There is no such thing as an information recession with more data being generated, processed, moved, stored and retained longer. In addition, people and data are living longer as well as getting larger. There are economic challenges requiring new outside of the box thinking boosting your return on innovation (the new ROI) and return on investment (traditional ROI). Key to support various types of business environments and their information technology (IT) / ITC applications are cost effective, flexible and resilient data infrastructures that support virtual machine (VM) centric solutions.
This StorageIO Industry Trends Perspective thought leadership white paper looks at addressing the needs of Microsoft Hyper-V environments to address economic, service, growth, flexibility and technology challenges. The focus is on how software defined storage management solutions unlock the full value of server based storage for Hyper-V environments. Benefits include removing complexity to reduce cost while enhancing flexibility, service and business systems resiliency along with disaster recovery without compromise. Primary audiences include Small Medium Business (SMB), Remote Office Branch Office (ROBO) of larger organizations along with managed service providers (Cloud, Internet and Web) that are using Hyper-V as part of their solutions.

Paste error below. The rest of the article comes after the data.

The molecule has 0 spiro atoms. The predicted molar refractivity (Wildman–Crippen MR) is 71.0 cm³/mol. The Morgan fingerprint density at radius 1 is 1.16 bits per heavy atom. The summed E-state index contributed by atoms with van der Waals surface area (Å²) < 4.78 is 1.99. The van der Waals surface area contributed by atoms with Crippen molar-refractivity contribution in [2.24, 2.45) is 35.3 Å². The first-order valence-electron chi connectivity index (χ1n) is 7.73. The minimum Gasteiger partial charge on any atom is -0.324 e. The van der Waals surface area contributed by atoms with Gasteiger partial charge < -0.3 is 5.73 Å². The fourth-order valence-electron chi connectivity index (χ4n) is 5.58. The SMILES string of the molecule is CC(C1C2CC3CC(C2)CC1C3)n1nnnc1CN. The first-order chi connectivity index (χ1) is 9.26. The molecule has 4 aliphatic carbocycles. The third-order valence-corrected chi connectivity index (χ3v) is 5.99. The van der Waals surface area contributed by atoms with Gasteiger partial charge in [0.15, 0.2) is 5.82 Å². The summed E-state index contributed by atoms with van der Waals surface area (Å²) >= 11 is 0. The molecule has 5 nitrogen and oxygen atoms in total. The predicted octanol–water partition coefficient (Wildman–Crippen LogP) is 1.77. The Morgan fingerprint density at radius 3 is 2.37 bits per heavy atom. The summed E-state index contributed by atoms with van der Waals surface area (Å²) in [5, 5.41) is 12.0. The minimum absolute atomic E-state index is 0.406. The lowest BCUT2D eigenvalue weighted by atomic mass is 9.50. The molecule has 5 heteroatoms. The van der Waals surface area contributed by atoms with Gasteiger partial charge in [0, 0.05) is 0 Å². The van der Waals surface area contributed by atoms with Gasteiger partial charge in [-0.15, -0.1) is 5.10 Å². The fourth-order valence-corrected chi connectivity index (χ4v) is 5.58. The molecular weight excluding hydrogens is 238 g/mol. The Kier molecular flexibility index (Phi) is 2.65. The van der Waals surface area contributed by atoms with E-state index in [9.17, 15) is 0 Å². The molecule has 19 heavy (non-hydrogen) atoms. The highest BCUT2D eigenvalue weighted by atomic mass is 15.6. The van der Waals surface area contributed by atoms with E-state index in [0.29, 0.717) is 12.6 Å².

Issues and Challenges
There are many challenges facing those responsible for IT. Many challenges are common across SMB to large enterprise workgroup, ROBO along with service providers (Cloud, Internet, and Managed). For example, there is the need to move, process, protect, preserve and serve more information for longer time while enabling robust customer responsive services in a cost effective way. The result is shown in the figure to the right where common challenges squeeze IT resources and services.
Something else that is common across various environments is the usage of Microsoft Windows based server and software solutions, along with Hyper-V server virtualization technology.
The results are challenges including:
- Economics – Flat or declining budgets means doing more with what is available
- Service – Enhance customer experience including making systems resilient
- Growth – Increasing data and IT demands that have to be available when needed
- Staffing – Limited number of people who must wear many different hats
- Flexibility – Different environments have various needs vs. one size fits all solutions
- Technology – Remove complexity while leveraging software and virtualization